Bluetooth; any NXT programmer’s bane. In order to get the simple yet somehow frustrating mechanic to function properly, one simply needs to connect two NXT bricks, enter a passcode on them both, then connect. Easy, right? Not so much.
Here are the problems we’ve encountered so far:
- You should be able to connect 3 NXTs at once to a 4th. However, upon connecting the second NXT, the first’s connection is overwritten.
- There is not explicit way for connected bricks to communicate in the same program. Instead, using different programs, the main NXT needs to send a “letter” of sorts, which the other NXT will read and react to. As of yet, our attempts to receive letters have been unsuccessful.
- Each NXT has 4 output channels (0-3) but only 3 input channels (1-3). It boggles the mind.
Fun fact: the NXT Bluetooth search “loading bar” is actually just more and more question marks. The irony inherent in this feature is almost too much to bear.
After much painstaking searching and connecting, we have finally discovered the secret to connecting multiple NXTs. Instead of using one brick as a hub for the others to connect to, instead we need to send out separate connections using our bowl-bot. This way, the strange overwriting bug can’t happen.
Getting the Bluetooth NXTs to talk to one another is proving more and more difficult. In an effort to track down the problem, we had each NXT display the value of the “mail” sent to it by the bowl-bot, and instead of the expected value of 7 we had the mysterious value of -1, which we can only assume is the default value of Bluetooth mailboxes.
As another update, we finally managed to coerce the stations into reacting to the bowl-bot. For a while we couldn’t send the mail, but at last they work together. Our only problem now is a pretty big one; upon arriving at the third station, the last NXT brick freezes up completely and won’t respond to button presses, and needs to have its battery unplugged in order to restart. Hooray.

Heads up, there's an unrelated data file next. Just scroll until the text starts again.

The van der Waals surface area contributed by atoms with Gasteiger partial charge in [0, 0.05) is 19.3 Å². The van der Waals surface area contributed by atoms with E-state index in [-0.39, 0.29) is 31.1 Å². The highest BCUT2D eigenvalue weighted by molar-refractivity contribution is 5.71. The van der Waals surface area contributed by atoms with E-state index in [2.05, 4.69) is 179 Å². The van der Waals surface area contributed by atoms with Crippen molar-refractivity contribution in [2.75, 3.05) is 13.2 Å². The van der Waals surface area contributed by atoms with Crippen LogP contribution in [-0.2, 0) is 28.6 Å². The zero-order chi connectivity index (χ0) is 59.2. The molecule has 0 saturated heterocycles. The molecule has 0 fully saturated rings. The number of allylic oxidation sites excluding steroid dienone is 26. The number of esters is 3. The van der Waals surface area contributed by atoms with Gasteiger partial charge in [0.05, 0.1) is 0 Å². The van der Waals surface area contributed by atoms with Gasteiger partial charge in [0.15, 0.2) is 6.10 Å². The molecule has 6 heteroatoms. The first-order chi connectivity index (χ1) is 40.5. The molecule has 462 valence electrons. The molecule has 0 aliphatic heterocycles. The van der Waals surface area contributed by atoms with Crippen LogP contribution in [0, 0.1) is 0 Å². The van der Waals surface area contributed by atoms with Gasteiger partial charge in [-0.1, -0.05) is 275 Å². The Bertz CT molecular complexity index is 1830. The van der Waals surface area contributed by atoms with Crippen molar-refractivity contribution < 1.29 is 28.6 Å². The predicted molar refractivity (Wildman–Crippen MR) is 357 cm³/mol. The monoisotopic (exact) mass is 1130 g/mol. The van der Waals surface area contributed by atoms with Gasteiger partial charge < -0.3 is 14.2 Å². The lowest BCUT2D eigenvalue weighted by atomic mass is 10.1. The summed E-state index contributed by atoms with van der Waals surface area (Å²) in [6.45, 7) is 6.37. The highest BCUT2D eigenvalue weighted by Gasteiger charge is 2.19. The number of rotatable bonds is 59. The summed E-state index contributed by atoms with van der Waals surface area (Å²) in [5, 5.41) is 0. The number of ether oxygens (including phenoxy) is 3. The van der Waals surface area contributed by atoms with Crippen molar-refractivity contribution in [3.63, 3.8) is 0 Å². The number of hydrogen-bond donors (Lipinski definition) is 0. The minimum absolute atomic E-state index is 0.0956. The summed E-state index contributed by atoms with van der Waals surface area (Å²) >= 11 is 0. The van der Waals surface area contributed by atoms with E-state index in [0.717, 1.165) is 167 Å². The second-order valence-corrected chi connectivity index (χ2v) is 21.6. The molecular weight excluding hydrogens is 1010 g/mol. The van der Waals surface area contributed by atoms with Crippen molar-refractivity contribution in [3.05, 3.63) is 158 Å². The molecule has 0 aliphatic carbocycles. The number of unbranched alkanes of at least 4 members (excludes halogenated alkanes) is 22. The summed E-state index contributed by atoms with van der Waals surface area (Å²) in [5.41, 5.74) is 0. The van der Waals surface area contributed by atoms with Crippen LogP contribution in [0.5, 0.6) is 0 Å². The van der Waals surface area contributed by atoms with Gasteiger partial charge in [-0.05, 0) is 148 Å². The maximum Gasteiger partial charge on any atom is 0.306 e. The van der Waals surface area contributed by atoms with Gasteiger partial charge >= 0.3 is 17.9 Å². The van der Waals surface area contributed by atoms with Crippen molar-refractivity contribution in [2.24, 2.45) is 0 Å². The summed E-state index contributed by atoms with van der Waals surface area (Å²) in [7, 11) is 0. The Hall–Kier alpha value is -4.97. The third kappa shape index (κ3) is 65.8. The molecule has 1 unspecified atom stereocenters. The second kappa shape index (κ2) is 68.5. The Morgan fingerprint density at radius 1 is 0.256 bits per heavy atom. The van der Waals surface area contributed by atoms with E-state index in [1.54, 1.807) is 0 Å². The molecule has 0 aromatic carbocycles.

Still no luck with the third station. We attempted to switch NXT bricks but to no avail, so the problem must be somewhere in the code or with the Bluetooth. Our guess is it’s in the code. Since the only difference between this program and the other (working) ones is the use of a couple “for” loops, we think it’s possible that’s where the problem lies. We’re going to try replacing them with “while” loops.
At last, success! The “for” loops were indeed the culprits, and after replacing them with while loops the programs ran successfully. All that needs to be done for the third station is a small delay so the bowl-bot can pull under the cherry dispenser, and we should be ready for testing.
Conclusions for Day 7:
- Bluetooth is very frustrating to set up, but once working it isn’t too much of a problem.
- Bluetooth + For loops = Crashes, crashes everywhere.
- Running 4 NXTs at once chews through batteries.
Goals for Day 8:
- Finish coding for the stations, and do a few more test runs.
- Adjust bowl-bot; doesn’t quite fit through station 2 at the moment.
- Make a sundae! Sans ice cream, unfortunately.